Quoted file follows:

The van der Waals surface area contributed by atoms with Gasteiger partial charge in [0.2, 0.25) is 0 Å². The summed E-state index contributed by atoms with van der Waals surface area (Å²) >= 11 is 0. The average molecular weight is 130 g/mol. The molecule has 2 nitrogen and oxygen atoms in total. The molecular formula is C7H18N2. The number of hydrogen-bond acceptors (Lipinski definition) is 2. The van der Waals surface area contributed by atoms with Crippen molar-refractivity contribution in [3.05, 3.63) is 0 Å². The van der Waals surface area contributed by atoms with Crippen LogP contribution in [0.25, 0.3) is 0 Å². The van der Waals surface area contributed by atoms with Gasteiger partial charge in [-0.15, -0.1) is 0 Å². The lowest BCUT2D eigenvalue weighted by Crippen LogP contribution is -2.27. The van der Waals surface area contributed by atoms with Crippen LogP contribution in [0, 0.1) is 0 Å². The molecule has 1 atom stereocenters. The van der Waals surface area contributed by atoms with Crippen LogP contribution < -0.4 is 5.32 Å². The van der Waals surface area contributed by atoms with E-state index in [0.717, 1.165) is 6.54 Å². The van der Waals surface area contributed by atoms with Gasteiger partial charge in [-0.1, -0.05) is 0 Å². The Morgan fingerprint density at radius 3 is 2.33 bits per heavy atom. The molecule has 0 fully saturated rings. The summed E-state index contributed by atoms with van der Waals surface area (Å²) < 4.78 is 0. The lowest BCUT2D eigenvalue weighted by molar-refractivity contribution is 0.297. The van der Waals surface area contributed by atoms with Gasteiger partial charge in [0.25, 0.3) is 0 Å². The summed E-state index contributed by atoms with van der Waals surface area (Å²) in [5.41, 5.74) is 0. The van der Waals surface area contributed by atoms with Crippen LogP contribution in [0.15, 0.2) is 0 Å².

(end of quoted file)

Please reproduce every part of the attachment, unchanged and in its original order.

The van der Waals surface area contributed by atoms with Gasteiger partial charge in [0.2, 0.25) is 0 Å². The summed E-state index contributed by atoms with van der Waals surface area (Å²) >= 11 is 0. The average molecular weight is 130 g/mol. The molecule has 2 nitrogen and oxygen atoms in total. The molecular formula is C7H18N2. The number of hydrogen-bond acceptors (Lipinski definition) is 2. The van der Waals surface area contributed by atoms with Crippen molar-refractivity contribution in [3.05, 3.63) is 0 Å². The van der Waals surface area contributed by atoms with Crippen LogP contribution in [0.25, 0.3) is 0 Å². The van der Waals surface area contributed by atoms with Gasteiger partial charge in [-0.15, -0.1) is 0 Å². The lowest BCUT2D eigenvalue weighted by Crippen LogP contribution is -2.27. The van der Waals surface area contributed by atoms with Crippen LogP contribution in [0, 0.1) is 0 Å². The molecule has 1 atom stereocenters. The van der Waals surface area contributed by atoms with Crippen LogP contribution < -0.4 is 5.32 Å². The van der Waals surface area contributed by atoms with E-state index in [0.717, 1.165) is 6.54 Å². The van der Waals surface area contributed by atoms with Gasteiger partial charge in [-0.1, -0.05) is 0 Å². The Morgan fingerprint density at radius 3 is 2.33 bits per heavy atom. The molecule has 0 fully saturated rings. The summed E-state index contributed by atoms with van der Waals surface area (Å²) < 4.78 is 0. The lowest BCUT2D eigenvalue weighted by molar-refractivity contribution is 0.297. The van der Waals surface area contributed by atoms with Gasteiger partial charge in [0.25, 0.3) is 0 Å². The summed E-state index contributed by atoms with van der Waals surface area (Å²) in [5.41, 5.74) is 0. The van der Waals surface area contributed by atoms with Crippen LogP contribution in [0.15, 0.2) is 0 Å².